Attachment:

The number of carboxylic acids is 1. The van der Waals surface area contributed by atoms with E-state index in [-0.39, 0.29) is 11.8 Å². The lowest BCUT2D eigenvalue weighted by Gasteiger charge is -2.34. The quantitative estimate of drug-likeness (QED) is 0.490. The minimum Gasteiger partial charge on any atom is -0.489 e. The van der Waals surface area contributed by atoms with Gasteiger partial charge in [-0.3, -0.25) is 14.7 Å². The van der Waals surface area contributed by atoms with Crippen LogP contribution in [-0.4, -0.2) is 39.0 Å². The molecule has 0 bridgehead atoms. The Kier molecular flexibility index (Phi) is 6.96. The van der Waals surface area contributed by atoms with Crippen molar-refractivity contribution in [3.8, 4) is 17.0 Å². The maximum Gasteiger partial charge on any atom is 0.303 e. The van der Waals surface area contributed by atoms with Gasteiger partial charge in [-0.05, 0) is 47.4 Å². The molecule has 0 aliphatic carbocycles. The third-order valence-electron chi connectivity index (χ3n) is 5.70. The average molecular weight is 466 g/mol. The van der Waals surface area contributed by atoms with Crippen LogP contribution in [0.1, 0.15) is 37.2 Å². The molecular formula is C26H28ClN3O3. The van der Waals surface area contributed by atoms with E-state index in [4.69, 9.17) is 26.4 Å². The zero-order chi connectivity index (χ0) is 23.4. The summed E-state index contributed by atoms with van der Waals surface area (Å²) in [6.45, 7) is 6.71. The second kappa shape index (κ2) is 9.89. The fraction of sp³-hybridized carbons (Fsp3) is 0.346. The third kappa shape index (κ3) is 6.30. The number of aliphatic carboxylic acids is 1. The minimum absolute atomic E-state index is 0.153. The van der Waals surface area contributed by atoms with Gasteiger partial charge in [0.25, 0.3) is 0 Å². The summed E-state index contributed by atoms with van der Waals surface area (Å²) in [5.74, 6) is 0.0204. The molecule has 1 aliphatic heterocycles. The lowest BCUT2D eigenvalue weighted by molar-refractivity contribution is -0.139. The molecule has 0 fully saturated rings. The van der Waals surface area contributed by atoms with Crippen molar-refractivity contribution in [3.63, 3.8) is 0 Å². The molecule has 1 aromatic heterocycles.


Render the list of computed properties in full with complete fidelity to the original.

The number of carboxylic acids is 1. The van der Waals surface area contributed by atoms with E-state index in [-0.39, 0.29) is 11.8 Å². The lowest BCUT2D eigenvalue weighted by Gasteiger charge is -2.34. The quantitative estimate of drug-likeness (QED) is 0.490. The minimum Gasteiger partial charge on any atom is -0.489 e. The van der Waals surface area contributed by atoms with Gasteiger partial charge in [-0.3, -0.25) is 14.7 Å². The van der Waals surface area contributed by atoms with Crippen LogP contribution in [-0.4, -0.2) is 39.0 Å². The molecule has 0 bridgehead atoms. The Kier molecular flexibility index (Phi) is 6.96. The van der Waals surface area contributed by atoms with Crippen molar-refractivity contribution in [3.8, 4) is 17.0 Å². The maximum Gasteiger partial charge on any atom is 0.303 e. The van der Waals surface area contributed by atoms with Gasteiger partial charge in [-0.05, 0) is 47.4 Å². The molecule has 0 aliphatic carbocycles. The third-order valence-electron chi connectivity index (χ3n) is 5.70. The average molecular weight is 466 g/mol. The van der Waals surface area contributed by atoms with Crippen LogP contribution in [0.1, 0.15) is 37.2 Å². The molecular formula is C26H28ClN3O3. The van der Waals surface area contributed by atoms with E-state index in [4.69, 9.17) is 26.4 Å². The zero-order chi connectivity index (χ0) is 23.4. The summed E-state index contributed by atoms with van der Waals surface area (Å²) in [6.45, 7) is 6.71. The second kappa shape index (κ2) is 9.89. The fraction of sp³-hybridized carbons (Fsp3) is 0.346. The third kappa shape index (κ3) is 6.30. The number of aliphatic carboxylic acids is 1. The minimum absolute atomic E-state index is 0.153. The van der Waals surface area contributed by atoms with Gasteiger partial charge in [0.25, 0.3) is 0 Å². The summed E-state index contributed by atoms with van der Waals surface area (Å²) in [5.74, 6) is 0.0204. The molecule has 1 aliphatic heterocycles. The lowest BCUT2D eigenvalue weighted by molar-refractivity contribution is -0.139. The molecule has 0 fully saturated rings. The van der Waals surface area contributed by atoms with Crippen molar-refractivity contribution in [3.63, 3.8) is 0 Å². The molecule has 1 aromatic heterocycles.